Verb Ballets embarked on their first international tour to Taiwan April 10-April 24, 2017 through the support of the Cleveland Foundation’s Creative Fusion program. During the two week tour, the company will reunite with choreographer Lee Ming-Cheng and Taiwanese dance company, BodyEDT. The two dance companies will then perform a shared program at the National Theatre & Concert Hall in Taipei, Taiwan for four performances running April 21-23, 2017.
A little bit crab apple, a little bit cherimoya, the ambitious atemoya hopes for soft power prowess and export success. When the atemoya (鳳梨釋迦) was first exported from Taiwan in 2008, its sales quickly surpassed that of other Taiwanese staples, including mangoes and pineapples.
International politics surrounding Taiwan is quietly changing thanks to a rejuvenation in Japan–Taiwanese relations. But revitalised bilateral ties are likely to spell trouble for already rocky Sino–Japan relations. [...] The Tsai Ing-wen administration has been especially eager to expand such ties with Japan because of its anxiety over Taiwan’s economic dependence on mainland China.
Taiwan should be the regional leader in soft diplomacy as well. It has plenty to offer the world. Taiwan is the only Chinese-speaking democratic nation in the world, its press is unrestricted, and its citizens enjoy total online freedom. Add into this the fact that it has consistently punched above its weight economically and Taiwan has plenty to take to the wider world to counter-weight the obvious diplomatic difficulties that they face.
Taiwan’s “digital minister,” Audrey Tang, a computer prodigy and entrepreneur who taught herself programming at age 8, says she’s a “civic hacker” who like a locksmith uses specialized skills to help rather than harm. Appointed by leaders hoping to better connect with young voters who helped sweep independence-leaning President Tsai Ing-wen into office last year, the 35-year-old Tang is using her expertise to more directly involve the public in policymaking, and to counter “fake news.”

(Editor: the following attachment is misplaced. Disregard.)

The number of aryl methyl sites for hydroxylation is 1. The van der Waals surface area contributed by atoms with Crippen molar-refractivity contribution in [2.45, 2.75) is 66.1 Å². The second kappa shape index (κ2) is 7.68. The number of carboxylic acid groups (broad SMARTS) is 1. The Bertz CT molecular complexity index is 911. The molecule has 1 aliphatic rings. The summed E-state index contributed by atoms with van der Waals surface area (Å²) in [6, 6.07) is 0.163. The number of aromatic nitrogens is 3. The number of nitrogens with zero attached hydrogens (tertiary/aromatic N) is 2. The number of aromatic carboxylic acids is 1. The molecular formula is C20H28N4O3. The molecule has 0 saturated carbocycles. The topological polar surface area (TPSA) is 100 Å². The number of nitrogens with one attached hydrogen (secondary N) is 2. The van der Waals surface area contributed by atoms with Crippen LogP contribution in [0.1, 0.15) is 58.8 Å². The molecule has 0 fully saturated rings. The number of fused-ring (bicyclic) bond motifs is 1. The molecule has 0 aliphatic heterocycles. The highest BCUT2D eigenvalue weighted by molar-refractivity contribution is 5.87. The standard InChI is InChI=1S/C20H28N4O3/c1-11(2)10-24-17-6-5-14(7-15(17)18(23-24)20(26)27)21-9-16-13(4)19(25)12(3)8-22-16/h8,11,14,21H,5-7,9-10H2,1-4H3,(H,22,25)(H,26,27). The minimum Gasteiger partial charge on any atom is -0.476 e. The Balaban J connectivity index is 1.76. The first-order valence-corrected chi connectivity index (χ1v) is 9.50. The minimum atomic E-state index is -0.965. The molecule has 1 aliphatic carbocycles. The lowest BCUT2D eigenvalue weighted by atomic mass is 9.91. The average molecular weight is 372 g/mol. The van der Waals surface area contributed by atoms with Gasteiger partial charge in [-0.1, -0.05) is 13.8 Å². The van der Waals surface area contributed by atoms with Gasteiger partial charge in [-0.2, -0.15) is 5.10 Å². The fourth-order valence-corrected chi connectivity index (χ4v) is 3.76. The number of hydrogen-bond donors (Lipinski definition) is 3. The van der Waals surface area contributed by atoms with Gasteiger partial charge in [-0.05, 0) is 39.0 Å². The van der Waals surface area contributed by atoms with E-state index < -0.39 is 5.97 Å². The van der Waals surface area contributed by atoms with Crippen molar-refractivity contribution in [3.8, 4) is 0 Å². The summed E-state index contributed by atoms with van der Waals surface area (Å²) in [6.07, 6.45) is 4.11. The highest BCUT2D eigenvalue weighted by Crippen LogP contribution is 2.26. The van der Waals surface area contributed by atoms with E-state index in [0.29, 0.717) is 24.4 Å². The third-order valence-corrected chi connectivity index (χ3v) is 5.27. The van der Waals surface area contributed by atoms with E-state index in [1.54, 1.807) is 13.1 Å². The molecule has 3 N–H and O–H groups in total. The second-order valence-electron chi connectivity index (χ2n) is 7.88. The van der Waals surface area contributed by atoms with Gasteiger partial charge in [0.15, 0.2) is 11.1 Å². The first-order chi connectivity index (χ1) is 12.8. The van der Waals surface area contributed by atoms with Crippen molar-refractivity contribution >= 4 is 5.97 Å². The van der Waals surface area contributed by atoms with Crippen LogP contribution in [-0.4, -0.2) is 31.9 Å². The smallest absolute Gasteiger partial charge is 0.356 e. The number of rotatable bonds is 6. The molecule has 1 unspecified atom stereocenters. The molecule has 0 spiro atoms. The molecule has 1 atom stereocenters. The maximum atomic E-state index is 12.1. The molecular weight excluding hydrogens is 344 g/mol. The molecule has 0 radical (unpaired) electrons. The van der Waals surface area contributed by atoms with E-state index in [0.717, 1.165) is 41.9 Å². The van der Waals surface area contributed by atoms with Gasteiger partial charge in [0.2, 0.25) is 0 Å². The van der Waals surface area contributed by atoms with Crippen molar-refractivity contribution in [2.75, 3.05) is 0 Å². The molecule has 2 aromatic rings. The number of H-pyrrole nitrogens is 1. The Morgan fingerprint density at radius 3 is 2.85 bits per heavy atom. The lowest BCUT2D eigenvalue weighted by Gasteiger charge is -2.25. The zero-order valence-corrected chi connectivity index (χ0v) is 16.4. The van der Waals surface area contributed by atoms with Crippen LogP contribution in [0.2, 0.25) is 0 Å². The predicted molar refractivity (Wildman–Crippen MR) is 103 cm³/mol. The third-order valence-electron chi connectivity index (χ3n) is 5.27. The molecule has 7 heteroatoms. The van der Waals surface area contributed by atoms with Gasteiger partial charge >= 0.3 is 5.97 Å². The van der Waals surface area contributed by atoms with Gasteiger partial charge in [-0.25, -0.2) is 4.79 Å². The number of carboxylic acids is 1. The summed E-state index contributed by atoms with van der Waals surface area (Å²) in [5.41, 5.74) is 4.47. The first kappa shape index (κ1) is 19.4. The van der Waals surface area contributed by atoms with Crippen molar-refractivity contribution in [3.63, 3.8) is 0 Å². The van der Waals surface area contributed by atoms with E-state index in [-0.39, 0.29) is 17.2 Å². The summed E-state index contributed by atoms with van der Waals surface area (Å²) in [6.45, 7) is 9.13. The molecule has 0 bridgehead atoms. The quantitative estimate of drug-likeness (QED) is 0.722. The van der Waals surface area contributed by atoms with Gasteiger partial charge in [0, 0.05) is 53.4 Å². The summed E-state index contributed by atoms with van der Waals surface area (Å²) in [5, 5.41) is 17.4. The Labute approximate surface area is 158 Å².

As superstar players from around the world step up to the plate this weekend for the start of the 117th Major League Baseball (MLB) season in the United States, a far smaller league is already in full swing in Taiwan, an island falling back in love with the nearest thing it has to a national sport. [...] First introduced to Taiwan more than 100 years ago by Japanese occupiers, baseball has become so ingrained in the island’s culture that it is even depicted on the NT$500 (HK$128) note.
President Tsai Ing-wen (蔡英文) took over as head of the Taipei-based General Association of Chinese Culture (GACC) on Thursday, outlining three missions for the organization including boosting Taiwan's cultural power and promoting cultural exchanges and cooperation with China.
Under a new foreign policy it adopted last year, Taiwan is seeking to woo more foreign students, including from India, to study in its institutes of higher learning. “The central focus of our New Southbound policy is to strengthen ties with Southeast Asia and India,” Rebecca Lan, Deputy Director General at the Department of International and Cross-Strait Education in Taiwan’s Ministry of Education, said during an interaction with a group of visiting journalists from the region here.